Top 10 Weirdest Christmas Controversies ever

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It’s the festive season, and that can only mean one thing. No, not peace, love, goodwill, or even commercialism, but controversy. Every year, fundamentalists, radical atheists, and the media sharpen their knives and prepare to carve all the fun out the holidays with a whole lot of arguing. And sometimes, that arguing goes beyond mere controversy and into the truly bizarre:

10. The Christmas Billboard Clash

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Every Christmas, organizations like the American Atheists and Catholic League like to blow off steam by erecting billboards rubbishing each other’s beliefs. And every Christmas, the vast majority of people ignore them, too busy with last-minute shopping to get caught up in inter-faith battles. But in 2010, that all changed, as that was the year both sides decided to go nuclear.

The opening shot came from the American Atheists, who set up a gigantic billboard simply claiming “YOU KNOW IT’S A MYTH” along I-495. Having decided to fight a lack of subtlety with an equal lack of subtlety, the Catholic League set up one outside the Lincoln Tunnel, simply reading “YOU KNOW IT’S REAL.” Despite sounding like a playground battle between two kids shouting “MINE” and “NOT” the resulting controversy seemed to rope in the whole of New York, drawing in everyone from the press to Glenn Beck. No word whether either billboard managed to change anyone’s deep-seated beliefs, but we’re guessing the answer is “NO.”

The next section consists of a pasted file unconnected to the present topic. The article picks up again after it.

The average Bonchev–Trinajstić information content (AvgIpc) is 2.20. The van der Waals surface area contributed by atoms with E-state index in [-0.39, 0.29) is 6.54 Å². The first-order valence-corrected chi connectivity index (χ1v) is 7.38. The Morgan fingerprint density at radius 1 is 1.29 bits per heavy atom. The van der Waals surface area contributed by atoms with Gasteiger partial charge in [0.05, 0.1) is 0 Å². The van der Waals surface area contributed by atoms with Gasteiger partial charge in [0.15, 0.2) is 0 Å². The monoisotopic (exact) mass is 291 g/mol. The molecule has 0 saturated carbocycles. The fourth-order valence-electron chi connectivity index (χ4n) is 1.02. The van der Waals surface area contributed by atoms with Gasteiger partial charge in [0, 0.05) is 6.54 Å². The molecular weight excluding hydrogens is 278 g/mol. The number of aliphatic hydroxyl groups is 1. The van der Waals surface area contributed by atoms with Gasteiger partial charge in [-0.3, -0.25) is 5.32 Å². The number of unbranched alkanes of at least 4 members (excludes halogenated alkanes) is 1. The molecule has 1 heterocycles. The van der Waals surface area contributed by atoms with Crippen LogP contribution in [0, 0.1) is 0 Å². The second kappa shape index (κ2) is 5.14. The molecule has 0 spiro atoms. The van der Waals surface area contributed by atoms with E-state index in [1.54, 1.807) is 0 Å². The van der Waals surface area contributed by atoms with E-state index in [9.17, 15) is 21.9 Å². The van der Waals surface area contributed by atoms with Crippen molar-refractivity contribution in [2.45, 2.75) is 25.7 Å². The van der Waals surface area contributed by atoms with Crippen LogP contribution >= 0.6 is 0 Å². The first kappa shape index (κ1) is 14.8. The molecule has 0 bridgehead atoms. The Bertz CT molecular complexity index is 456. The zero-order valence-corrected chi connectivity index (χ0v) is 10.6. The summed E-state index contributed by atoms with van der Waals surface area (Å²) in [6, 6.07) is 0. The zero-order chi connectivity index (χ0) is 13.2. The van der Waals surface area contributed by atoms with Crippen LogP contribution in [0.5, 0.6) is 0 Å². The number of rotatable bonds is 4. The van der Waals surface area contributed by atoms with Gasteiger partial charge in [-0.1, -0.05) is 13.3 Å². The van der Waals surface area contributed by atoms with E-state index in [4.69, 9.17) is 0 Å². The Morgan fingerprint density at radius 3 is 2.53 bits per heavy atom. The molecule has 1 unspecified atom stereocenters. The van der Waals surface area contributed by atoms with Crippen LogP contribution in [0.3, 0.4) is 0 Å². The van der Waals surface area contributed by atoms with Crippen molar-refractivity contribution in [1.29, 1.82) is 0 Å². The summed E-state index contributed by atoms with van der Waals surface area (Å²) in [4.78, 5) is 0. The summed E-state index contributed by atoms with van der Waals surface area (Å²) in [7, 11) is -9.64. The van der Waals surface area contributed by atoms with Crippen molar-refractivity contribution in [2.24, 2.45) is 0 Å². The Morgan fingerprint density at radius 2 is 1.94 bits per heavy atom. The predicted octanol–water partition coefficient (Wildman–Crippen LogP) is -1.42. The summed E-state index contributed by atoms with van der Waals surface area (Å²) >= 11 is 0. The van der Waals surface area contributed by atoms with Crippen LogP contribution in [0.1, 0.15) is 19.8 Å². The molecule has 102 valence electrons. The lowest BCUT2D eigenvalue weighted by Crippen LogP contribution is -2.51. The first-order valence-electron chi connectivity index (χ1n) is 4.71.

9. Hallmark’s “Gay” Fail

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In November of 2013, greeting card company Hallmark managed to jump the gun on Christmas controversies when it unveiled its latest ornament: a Christmas jumper with the words “don we now our fun apparel” scrawled across it. In case you don’t know the words to “Deck the Halls,” it’s a modified lyric, with the word “fun” substituted for the word “gay.” And this substitution sent the whole world screaming mad.

Bizarrely, no one was sure who should be offended. Conservatives claimed the company was bowing to political correctness by trying not to offend homosexuals. Liberals, on the other hand, claimed the company was being homophobic by acting like “gay” was a dirty word. Even after the company apologized, no one was any clearer about which side they were caving in to. In short, Hallmark managed to do the impossible: unite far-left and far-right in a common cause – an unusual outcome for any Christmas controversy.

8. The Red Cross Banned Christmas, Except They Didn’t

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You’ve probably heard of the Red Cross. Basically, they’re a charitable organization that maintains strict neutrality in all matters, so warring nations will let them in to administer aid on battlefields. Despite their symbol being a cross, they were founded as a secular organisation, and have always acted as such. Yet people were still deeply shocked in 2002 when their British shops decided to ban Christmas.